MHP   |  May 05, 2012

Obama's ex-girlfriends detail president's past

Melissa Harris-Perry and her panelists discuss the upcoming biography on the president by David Maraniss called "Barack Obama: The Story," as it gives insight on Obama's past loves and struggles with identity.

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This content comes from a Full-Text Transcript of the program.

MELISSA HARRIS-PERRY, HOST: Before the president launches his campaign today with his vision for the future, first he has to contend with some ghosts from his past. And the worst nightmare honestly of anyone who has been in a relationship, namely his exes, and their meticulously preserved diaries and letters coming out of the woodwork , with all the juicy details .

This week, "Vanity Fair" released an excerpt of "Barack Obama: The Story," autobiography of the president by David Maraniss , to be released in June. And in the book, two of the president's former flames from his post college years in New York , open up and tell all. Only instead of dishing on how the president loved and left them, his past loves paint a portrait of one of the most watched men on the planet and his search for himself. The person that he was looking for and that we now know as President Obama was no accident. In the book, a friend from those years describes the future president as "the most deliberate person I ever met in terms of constructing his own identity, and his achievement was really an achievement of identity in the modern world . That was an important period for him, and first the shift from not an international, but an American, and number one. And then not white, but black." Joining me here at the table, MSNBC political analyst Karen Finney . She is the former director of communications for the DNC ; Kai Wright , editorial director of Colorlines.com and a fellow at the Nation Institute ; and Kathleen Hall Jamieson ,during of the Annenberg Public Policy Center at the University of Pennsylvania and co-author of "The Obama Victory". OK. So, I confess --

UNIDENTIFIED FEMALE: Come on.

HARRIS-PERRY: I confess, I loved this story, because I felt like one of the things that excited a lot of us in the world of nerds when President Obama was elected is a sense that a genuine intellectual was coming into White House , but you can never be completely sure on how someone frames themselves. And I actually thought it was sort of sweet in a little dorky that he quotes all of the philosophers in the middle of his love letters . And, you know, I wonder, do we gain any insight on Obama the man and potentially on Obama the leader and president from knowing these things? KAI WRIGHT, EDITORIAL DIRECTOR, COLORLINES.COM: Well, they are not new things, though. One of the interesting things about Barack Obama is that for all of the crazy Tea Party conspiracies about who is he really -- the man has lived out loud his whole life. I mean, "Dreams For My Father" covered much of this emotional territory already. You know, his wrestling with who he is, and the racial identity and what is the role in the world and what he will represent in the world. He -- this is actually isn't new other than the really interesting girlfriend piece of it.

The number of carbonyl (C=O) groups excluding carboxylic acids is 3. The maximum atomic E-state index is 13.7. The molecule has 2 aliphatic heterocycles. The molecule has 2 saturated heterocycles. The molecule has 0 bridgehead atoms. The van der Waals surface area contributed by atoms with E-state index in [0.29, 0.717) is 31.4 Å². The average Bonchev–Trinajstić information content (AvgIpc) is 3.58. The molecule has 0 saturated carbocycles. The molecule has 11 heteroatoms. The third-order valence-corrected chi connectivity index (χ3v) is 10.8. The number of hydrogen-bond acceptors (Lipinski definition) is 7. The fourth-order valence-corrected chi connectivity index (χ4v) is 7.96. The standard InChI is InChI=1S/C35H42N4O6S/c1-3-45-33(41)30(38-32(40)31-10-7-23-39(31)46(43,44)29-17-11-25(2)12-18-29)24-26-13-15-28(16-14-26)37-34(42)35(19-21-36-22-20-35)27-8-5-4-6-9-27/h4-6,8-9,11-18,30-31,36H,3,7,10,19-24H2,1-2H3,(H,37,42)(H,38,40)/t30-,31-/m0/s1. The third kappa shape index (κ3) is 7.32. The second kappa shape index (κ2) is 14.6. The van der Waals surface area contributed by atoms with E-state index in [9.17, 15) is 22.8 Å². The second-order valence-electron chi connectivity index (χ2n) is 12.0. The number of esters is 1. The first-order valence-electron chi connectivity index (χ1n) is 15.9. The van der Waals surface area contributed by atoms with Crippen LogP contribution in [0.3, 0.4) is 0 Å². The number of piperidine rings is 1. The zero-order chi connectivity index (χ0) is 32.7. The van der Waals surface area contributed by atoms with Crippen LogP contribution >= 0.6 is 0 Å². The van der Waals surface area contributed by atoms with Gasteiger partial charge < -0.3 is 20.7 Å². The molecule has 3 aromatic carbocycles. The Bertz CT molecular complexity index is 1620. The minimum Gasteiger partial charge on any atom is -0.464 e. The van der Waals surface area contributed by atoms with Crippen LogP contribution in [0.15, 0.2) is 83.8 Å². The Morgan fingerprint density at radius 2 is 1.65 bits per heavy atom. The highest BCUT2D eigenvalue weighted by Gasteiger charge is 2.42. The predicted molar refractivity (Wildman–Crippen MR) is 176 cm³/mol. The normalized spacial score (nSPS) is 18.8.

KAREN FINNEY, MSNBC POLITICAL ANALYST: But you know what? The girlfriend piece, we're talking about this earlier.

HARRIS-PERRY: Yes.

FINNEY: If anything, it makes him very much an American male, let me tell you, because how much of you have had the experience that you say, "I love you" and the guy was like, thanks. Like come on.

HARRIS-PERRY: Like nice sentiment, dear.

FINNEY: Come on, that is the American male in their 20s, trust me.

KATHLEEN HALL JAMIESON, ANNENBERG PUBLIC POLICY CENTER: I had another reaction which is that there is a strange piece in the Internet that circulated in 2008 that said that Barack Obama did not write his books, and William Ayers wrote his books.